14 posted on 01/12/2014 9:13:20 PM PST by Innovative ("Winning isn't everything, it's the only thing." -- Vince Lombardi)
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To: Allen In Texas Hill Country

The annual fees and maintenance are a killer. Get your money back. You can rent places for a couple of weeks for much less money.

Check out vacation rentals by owner at vrbo.com

Have used the service several times and the places have been great and the prices really good.


15 posted on 01/12/2014 9:13:51 PM PST by SeaHawkFan
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To: Allen In Texas Hill Country

Thanks all. I posted the query late and thought I would check back in the morning. But my nerves are so shot I won’t be sleeping for awhile.

Thanks for the responses. The cancellation form says to mail the package and cancellation form back. I’ll be overnighting it, registered and return receipt.

Don’t ever get old :<(((((((((((

Allen


16 posted on 01/12/2014 9:16:09 PM PST by Allen In Texas Hill Country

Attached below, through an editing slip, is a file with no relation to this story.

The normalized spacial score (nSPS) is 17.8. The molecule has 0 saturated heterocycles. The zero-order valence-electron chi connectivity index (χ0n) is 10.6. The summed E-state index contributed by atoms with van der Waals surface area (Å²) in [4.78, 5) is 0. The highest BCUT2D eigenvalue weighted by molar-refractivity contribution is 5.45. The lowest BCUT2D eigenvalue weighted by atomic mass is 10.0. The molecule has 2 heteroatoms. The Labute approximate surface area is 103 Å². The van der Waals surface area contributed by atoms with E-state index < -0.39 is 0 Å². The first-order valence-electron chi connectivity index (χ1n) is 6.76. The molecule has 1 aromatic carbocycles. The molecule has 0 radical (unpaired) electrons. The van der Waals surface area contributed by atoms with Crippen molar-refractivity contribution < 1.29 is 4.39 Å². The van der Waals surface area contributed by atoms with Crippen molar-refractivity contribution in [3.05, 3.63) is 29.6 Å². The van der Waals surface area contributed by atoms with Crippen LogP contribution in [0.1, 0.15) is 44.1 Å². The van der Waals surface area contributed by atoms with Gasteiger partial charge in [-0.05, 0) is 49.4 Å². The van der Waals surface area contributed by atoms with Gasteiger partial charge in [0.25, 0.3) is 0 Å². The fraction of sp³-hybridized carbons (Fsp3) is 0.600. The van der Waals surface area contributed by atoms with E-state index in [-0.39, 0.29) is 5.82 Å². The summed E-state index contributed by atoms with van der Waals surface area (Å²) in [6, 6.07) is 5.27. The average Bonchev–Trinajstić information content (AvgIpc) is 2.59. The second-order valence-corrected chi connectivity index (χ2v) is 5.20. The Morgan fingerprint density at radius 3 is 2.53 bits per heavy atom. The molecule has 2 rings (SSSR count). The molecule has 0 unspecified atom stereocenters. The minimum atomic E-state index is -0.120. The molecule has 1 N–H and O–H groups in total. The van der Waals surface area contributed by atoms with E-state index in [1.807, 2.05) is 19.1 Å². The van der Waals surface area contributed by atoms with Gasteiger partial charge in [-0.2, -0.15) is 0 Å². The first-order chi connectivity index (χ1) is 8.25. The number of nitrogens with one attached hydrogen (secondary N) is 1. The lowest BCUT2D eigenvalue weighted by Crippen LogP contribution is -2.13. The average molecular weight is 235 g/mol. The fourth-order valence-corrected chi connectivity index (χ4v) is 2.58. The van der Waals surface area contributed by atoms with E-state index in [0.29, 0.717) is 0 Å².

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To: Allen In Texas Hill Country

“The cancellation form says to mail the package and cancellation form back. I’ll be overnighting it, registered and return receipt.”

Excellent idea!

As I said, if you gave them a check, call your bank and cancel it first thing in the morning and if you gave them a credit card, call your credit card company and tell them to not honor it and make sure they take a note of your call, ask them for a fax number and fax them also your cancellation and do anything formal you need to do to request that they not honor the charge. Check and make sure that the charges haven’t gone through — hopefully they have to wait the 3 days before they can charge it.

And if you don’t have a lot of regular charges going onto that credit card, you can cancel it and request another one with a different number, and the bank will overnight you another card, terms and everything else stay the same. I recently had a situation where I thought I was dealing with a reputable firm, gave them my CC number — completely different situation than yours — but they didn’t do the work, I got concerned that they may charge my card anyway, my bank was very helpful, changed the card number. The usual “an ounce of prevention” is better than to have to fight it.

I noticed on your home page you are or used to be a computer programmer — so we all know you are smart, but sometimes smart people are the easiest “marks” because they tend to be too trusting, they are honest and think everyone else is.